FedEx partners with Elroy Air to test pilotless package drone

FedEx Corp. is partnering with Elroy Air, a startup that makes a large cargo drone, to test moving packages by air with no pilot on board.

Elroy Air’s Chaparral prototype flying autonomously at Camp Roberts, CA.
Photo: Elroy Air

FedEx plans to begin experimental flights next year using Elroy Air’s Chaparral aircraft to shuttle packages from one sorting hub to another, the companies said. The hybrid-powered electric aircraft can fly about 300 miles with as much as 500 pounds of cargo in a detachable pod.

“FedEx was built on innovation, and it continues to be an integral part of our culture and our business strategy,” Joe Stephens, a senior vice president for the company’s Express unit, said in an interview. “This is just another example where we’re innovating to drive efficiency, safety and reliability and support customer demand.”

Dozens of startups, including Archer Aviation Inc. and Joby Aviation Inc., are seeking to build electric aircraft that take off like helicopters and fly like small planes. Most are going after the passenger market and will start off with a pilot before eventually flying autonomously. Elroy Air is pursuing the cargo market exclusively and has designed its aircraft to fly without a pilot from the start.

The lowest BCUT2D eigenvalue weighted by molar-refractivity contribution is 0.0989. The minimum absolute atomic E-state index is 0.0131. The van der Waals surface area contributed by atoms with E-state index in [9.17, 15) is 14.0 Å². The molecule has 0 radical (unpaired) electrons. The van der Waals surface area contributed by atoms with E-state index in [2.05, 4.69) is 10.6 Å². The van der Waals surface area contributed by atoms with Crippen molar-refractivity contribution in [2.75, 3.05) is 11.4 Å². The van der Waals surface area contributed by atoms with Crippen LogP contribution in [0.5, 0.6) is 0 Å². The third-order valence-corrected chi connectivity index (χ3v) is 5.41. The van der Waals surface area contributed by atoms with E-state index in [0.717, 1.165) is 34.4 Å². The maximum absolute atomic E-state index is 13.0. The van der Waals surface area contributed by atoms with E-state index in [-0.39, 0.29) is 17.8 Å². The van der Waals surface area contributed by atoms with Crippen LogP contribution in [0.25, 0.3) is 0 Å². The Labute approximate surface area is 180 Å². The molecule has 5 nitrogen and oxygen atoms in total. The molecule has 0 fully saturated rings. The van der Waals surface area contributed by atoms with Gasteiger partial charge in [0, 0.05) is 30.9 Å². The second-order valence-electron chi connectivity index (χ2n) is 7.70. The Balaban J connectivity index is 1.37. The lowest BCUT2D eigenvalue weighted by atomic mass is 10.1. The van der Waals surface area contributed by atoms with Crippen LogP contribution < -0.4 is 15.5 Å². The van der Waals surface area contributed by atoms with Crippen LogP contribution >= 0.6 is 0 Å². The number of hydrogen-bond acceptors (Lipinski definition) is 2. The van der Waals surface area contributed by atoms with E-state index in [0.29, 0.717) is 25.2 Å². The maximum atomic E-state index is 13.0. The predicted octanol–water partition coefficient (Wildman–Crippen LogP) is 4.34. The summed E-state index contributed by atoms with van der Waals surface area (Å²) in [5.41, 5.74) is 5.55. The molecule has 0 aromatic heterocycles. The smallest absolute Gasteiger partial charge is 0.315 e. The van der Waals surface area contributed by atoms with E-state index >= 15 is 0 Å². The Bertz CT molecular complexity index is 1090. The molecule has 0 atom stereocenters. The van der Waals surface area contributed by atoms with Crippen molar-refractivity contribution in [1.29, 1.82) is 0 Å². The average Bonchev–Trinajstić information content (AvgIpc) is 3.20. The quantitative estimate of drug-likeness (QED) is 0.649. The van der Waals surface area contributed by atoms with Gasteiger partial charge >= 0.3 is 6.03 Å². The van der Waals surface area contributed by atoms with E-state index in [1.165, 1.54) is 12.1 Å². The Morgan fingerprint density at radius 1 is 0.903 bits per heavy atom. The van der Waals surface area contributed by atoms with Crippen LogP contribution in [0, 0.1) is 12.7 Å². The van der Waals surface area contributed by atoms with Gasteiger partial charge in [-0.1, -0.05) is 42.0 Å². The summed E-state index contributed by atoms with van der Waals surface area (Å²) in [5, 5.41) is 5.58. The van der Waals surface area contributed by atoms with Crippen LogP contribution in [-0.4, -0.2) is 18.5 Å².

Elroy Air, which is doing work in the U.S. Air Force’s Agility Prime program, uses a hybrid of electricity and fuel to power the aircraft. The combination gives the aircraft more range and eliminates the need for building charging stations, said Kofi Asante, vice president of strategy and business development for the South San Francisco-based startup.

‘Minimal infrastructure’

“Our goal is to have minimal infrastructure,” Asante said.

The Chaparral has eight battery-powered rotors that lift the aircraft vertically like a helicopter and another four electric rotors that propel the drone forward like a small plane. A gas-turbine generator onboard provides electricity to recharge the batteries.

The wingspan of almost 28 feet means the craft can take off and land from the parking lot of a facility, Stephens said. That will speed up deliveries between sorting hubs and delivery stations. The aircraft will also work well in rural areas and for island hopping in places like Hawaii and the Caribbean, he said. He declined to discuss the potential cost savings of the remotely monitored flights.

“The beauty of this is that it gives us an autonomous solution to middle-mile transportation with new technology that supports our 2040 sustainability objectives,” he said.

The two companies haven’t decided yet where they will begin the test flights. It may be overseas, where restrictions are more relaxed than in the U.S., which has the world’s busiest airspace. The startup probably will begin commercial flights abroad, Asante said.

FedEx is also working with Reliable Robotics Corp. to convert small piston-engine airplanes to fly without a pilot.

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